Tuesday, 17 April 2012

'Part of that rough tribe of the mortal'

I'm a great fan of the increasingly popular genre of ‘nature writing’, with recent favourites including Robert Macfarlane’s The Wild Places and Philip Connors’ Fire Season. However, although it is not a genre that tends to produce terrible books, it can tend towards mediocrity; good descriptive writing abounds but truly exceptional work is rare. That’s why I was delighted to discover this marvellous book of essays – and sad that I hadn’t come across Kathleen Jamie’s work earlier. (Findings, her first collection, has shot right to the top of my to-read list).

These essays are an eclectic mix, spanning place, subject, and length – some are only a few pages long, others much longer. But nearly all are outstanding in one way or another. Jamie opens the collection with ‘Aurora’, a description of a journey towards the northern lights that is possibly the best piece she presents here, and certainly my favourite. What Joanna Kavenna struggled to do in hundreds of pages in her turgid The Ice Museum, Jamie manages in less than twenty, moving evocatively from a description of the ‘colossal, witless indifference’ of the surrounding icebergs themselves, to the radar screen that marks them out as a ‘rash of green dots’. She is also not above humour, which conveys a vital sense of herself and avoids the overly-stylised journalistic tone that sometimes afflicts travel writing. Reporting that some suggest that you can hear your own nerves working in the Arctic silence, she goes on to say that ‘Some people say you can smell icebergs, that they smell like cucumbers. You can smell icebergs and hear your own nervous system. I don’t know.’

I have reviewed this first essay in such depth because its strengths are, largely, the strengths of the other essays in this collection. As well as being a wonderful writer, Jamie is also superb at structure. This is demonstrates most strongly in a later piece, ‘The Gannetry’. Her sighting of the fin of a killer whale and race to follow the animal’s path around the island is infused with tension; you don’t expect nature writing to be page-turning, but this is. However, a structural choice that is, in my opinion, even more effective, is her juxtaposition of the description of the gannetry with reflections on her relationship with her son. This is initially frustrating when a seemingly irrelevant description of a text conversation between them interrupts the description of the killer whale chase, but is brought full circle when she reflects at the end of the essay that killer whale packs are matriarchal, meaning that grown sons remain with their mothers. There’s no need to spell out her own feelings about her son growing up and moving away from her, as she's done it all already.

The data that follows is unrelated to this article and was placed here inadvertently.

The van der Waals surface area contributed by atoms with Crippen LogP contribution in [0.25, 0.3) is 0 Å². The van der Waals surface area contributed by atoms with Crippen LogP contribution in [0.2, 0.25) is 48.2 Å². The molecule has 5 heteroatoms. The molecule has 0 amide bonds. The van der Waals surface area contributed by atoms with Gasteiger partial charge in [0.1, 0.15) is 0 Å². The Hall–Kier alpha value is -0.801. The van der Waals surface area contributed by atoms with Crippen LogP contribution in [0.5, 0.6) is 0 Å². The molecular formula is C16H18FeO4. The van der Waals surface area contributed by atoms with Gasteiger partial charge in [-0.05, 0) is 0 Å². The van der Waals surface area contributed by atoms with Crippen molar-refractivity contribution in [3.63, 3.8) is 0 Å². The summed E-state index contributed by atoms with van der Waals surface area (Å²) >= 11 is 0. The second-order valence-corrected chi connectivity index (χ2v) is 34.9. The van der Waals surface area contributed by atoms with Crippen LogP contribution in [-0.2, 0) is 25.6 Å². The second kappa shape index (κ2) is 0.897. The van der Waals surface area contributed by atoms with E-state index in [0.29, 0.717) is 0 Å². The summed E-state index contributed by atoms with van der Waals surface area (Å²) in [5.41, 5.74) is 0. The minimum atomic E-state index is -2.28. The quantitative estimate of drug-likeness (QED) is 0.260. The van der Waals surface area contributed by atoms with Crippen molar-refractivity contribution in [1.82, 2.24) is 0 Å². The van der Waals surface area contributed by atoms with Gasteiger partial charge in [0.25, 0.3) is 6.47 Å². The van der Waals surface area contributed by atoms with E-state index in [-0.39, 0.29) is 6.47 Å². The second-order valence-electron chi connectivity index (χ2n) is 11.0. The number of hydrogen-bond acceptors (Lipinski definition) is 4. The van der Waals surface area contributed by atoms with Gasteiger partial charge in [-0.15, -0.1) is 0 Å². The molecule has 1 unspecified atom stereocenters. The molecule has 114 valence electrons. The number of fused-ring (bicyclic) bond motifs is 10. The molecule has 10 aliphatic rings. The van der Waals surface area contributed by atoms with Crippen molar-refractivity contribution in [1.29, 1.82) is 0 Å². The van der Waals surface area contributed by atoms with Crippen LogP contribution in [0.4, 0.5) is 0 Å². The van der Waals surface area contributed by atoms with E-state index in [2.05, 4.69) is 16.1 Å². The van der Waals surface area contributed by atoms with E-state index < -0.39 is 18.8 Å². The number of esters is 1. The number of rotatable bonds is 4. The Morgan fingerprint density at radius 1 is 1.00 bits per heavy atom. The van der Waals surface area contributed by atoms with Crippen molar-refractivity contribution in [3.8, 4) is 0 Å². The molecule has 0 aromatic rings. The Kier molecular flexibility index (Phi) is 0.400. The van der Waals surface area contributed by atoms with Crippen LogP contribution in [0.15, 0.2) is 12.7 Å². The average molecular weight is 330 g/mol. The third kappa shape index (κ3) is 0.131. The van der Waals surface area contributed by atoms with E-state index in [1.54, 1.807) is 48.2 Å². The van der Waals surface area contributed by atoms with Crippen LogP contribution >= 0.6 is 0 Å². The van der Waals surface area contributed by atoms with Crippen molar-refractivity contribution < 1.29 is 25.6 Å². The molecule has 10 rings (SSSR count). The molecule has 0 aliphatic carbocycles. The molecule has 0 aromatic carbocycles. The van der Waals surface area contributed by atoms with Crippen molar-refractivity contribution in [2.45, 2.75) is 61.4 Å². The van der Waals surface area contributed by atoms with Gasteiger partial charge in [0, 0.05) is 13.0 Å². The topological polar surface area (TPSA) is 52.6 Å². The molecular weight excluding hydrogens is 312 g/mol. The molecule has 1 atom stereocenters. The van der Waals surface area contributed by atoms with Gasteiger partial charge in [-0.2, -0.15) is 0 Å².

As is probably obvious, I could quote endlessly from these essays, especially my other favourites, ‘The Woman in the Field’, ‘Pathologies’, ‘On Rona’, and ‘Three Ways of Looking at St Kilda’, but this review is already long. The only pieces that didn’t quite work, for me, were the shorter ones, but I think this was because Jamie did not give herself space for the full development of ideas that she manages in the longer essays, and not because they were in any way badly-written. I recommend this collection wholeheartedly, and can’t wait to read more of Jamie’s work.

In other news: I was thrilled to see Ann Patchett's State of Wonder on the Orange shortlist, as it was the best book I'd read on the longlist, and one of my top ten books for 2011. Madeline Miller's The Song of Achilles has also been on my to-read list for some time, so this is an extra nudge to actually read it! I was less thrilled to see The Forgotten Waltz by Anne Enright (because I hated The Gathering, and not sure I want to try any more of her work!) and Half Blood Blues by Esi Edugyan (because after trying and failing to read it for the Booker shortlist, I've concluded it's Just Not My Thing). As for the other two titles, I can take them or leave them, but I've ordered both from the library. A good shortlist on the whole, I thought, with the only notable omission for me being Jane Harris's Gillespie and I - this novel really hasn't had the attention it deserves.

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